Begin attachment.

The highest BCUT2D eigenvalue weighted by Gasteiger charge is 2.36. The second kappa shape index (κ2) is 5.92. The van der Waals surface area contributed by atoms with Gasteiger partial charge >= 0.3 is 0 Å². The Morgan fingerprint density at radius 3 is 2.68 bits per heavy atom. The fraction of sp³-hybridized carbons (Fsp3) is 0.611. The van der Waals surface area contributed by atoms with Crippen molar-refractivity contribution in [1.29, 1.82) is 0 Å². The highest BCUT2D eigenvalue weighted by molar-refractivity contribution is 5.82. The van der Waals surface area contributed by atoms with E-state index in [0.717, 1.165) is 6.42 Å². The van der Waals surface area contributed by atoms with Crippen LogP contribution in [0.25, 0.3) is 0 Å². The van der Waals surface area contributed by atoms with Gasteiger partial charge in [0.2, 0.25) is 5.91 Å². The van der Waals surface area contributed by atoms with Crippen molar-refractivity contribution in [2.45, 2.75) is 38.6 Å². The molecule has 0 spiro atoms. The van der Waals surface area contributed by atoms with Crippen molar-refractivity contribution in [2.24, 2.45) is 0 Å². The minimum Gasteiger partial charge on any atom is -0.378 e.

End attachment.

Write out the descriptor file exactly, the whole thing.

The highest BCUT2D eigenvalue weighted by Gasteiger charge is 2.36. The second kappa shape index (κ2) is 5.92. The van der Waals surface area contributed by atoms with Gasteiger partial charge >= 0.3 is 0 Å². The Morgan fingerprint density at radius 3 is 2.68 bits per heavy atom. The fraction of sp³-hybridized carbons (Fsp3) is 0.611. The van der Waals surface area contributed by atoms with Crippen molar-refractivity contribution in [1.29, 1.82) is 0 Å². The highest BCUT2D eigenvalue weighted by molar-refractivity contribution is 5.82. The van der Waals surface area contributed by atoms with E-state index in [0.717, 1.165) is 6.42 Å². The van der Waals surface area contributed by atoms with Crippen LogP contribution in [0.25, 0.3) is 0 Å². The van der Waals surface area contributed by atoms with Gasteiger partial charge in [0.2, 0.25) is 5.91 Å². The van der Waals surface area contributed by atoms with Crippen molar-refractivity contribution in [2.45, 2.75) is 38.6 Å². The molecule has 0 spiro atoms. The van der Waals surface area contributed by atoms with Crippen molar-refractivity contribution in [2.24, 2.45) is 0 Å². The minimum Gasteiger partial charge on any atom is -0.378 e.